NORTH SIOUX CITY -- Kimberly Luken's Military Road casinos have been through hard times before: the lunch crowd at Beano & Sherry's never quite recovered after Gateway wound down its operations more than a decade ago.
And summer usually brings a slowdown in foot traffic to her casinos. Which makes the ongoing construction of the Military Road Bridge connecting North Sioux City with the Riverside neighborhood in Sioux City all the more challenging.
Even so, it seems her three casinos will survive.
"I'm pretty sure we will make it through this, we've made it through a couple of floods, we've made it through Gateway closing," said Luken, who owns the 4 Aces Reno and The Outlaws casinos, which are adjacent to Beano & Sherry's.
The Military Road Bridge project -- which includes a re-decking of the bridge, new pavement, sidewalks, street lights, water main and sanitary sewer replacements -- began May 1. Sioux City Public Works Director Dave Carney said the project is currently in its "first phase," and the old bridge deck has been removed.
"It's two things going on simultaneously -- you have the bridge contractor, who has removed the bridge deck, and the underground contractor, who's working on water mains and sewer installation," he said.
Prior to its closure, the Military Road Bridge was heavily traveled -- in 2015, roughly 7,900 vehicles crossed the bridge per day, according to Department of Transportation data.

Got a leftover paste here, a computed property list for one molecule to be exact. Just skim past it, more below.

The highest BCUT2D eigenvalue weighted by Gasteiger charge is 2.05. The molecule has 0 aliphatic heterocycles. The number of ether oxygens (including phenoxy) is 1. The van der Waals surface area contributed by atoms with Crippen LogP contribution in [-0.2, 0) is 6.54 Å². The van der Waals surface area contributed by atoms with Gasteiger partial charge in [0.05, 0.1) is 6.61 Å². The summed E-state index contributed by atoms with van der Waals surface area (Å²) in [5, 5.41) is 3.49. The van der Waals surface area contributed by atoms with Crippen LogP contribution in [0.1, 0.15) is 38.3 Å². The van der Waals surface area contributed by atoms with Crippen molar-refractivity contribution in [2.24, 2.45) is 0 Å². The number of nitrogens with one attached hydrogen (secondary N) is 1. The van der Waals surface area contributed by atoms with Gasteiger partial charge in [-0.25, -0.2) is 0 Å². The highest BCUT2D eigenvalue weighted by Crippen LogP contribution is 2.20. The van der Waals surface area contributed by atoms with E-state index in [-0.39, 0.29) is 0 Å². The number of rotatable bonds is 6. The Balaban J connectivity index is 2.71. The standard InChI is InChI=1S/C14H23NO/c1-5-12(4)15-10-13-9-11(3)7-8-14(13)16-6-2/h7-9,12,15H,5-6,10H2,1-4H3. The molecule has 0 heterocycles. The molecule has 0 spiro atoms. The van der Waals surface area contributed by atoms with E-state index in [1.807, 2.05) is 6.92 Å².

The city has budgeted $7.8 million for the project, with funding coming from the city, federal agencies and the South Dakota Department of Transportation.
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Phase One of the bridge reconstruction is expected to be completed within 150 days -- which is to say, by September. Phases Two and Three, a reconstruction of the roadway and underground utility work from the bridge to Riverside Boulevard, need to be completed by the end of November.
Carney said the bridge was in sorry shape before the project, which was stalled in 2018 because of an Army Corps of Engineers funding delay.
"It was bad enough that it received federal funding," he said. The new utilities and roadway are expected to last for decades.
Luken said she worries about some of the neighboring casinos scattered along the North Sioux City "strip," a two-block area with hundreds of video lottery machines, and about unrelated businesses in Riverside.
"We were doing really, really well at the beginning of this year, really ahead of the game, so this hit has kind of eaten into that," she said. "And I'm concerned about a lot of the other businesses in town and on the other side of the bridge."
Perry Antonopoulos, the longtime proprietor of Harvey's restaurant in Riverside, said he has lost perhaps 15 to 20 percent of his Monday through Thursday diners, though his Friday, Saturday and Sunday crowds have stayed strong.
"During the week, some days I drop a little bit," Antonopoulos said of business at the restaurant. Lunch business in particular has been stung -- more people used to drive in from Dakota Dunes for lunch -- though it varies from day to day.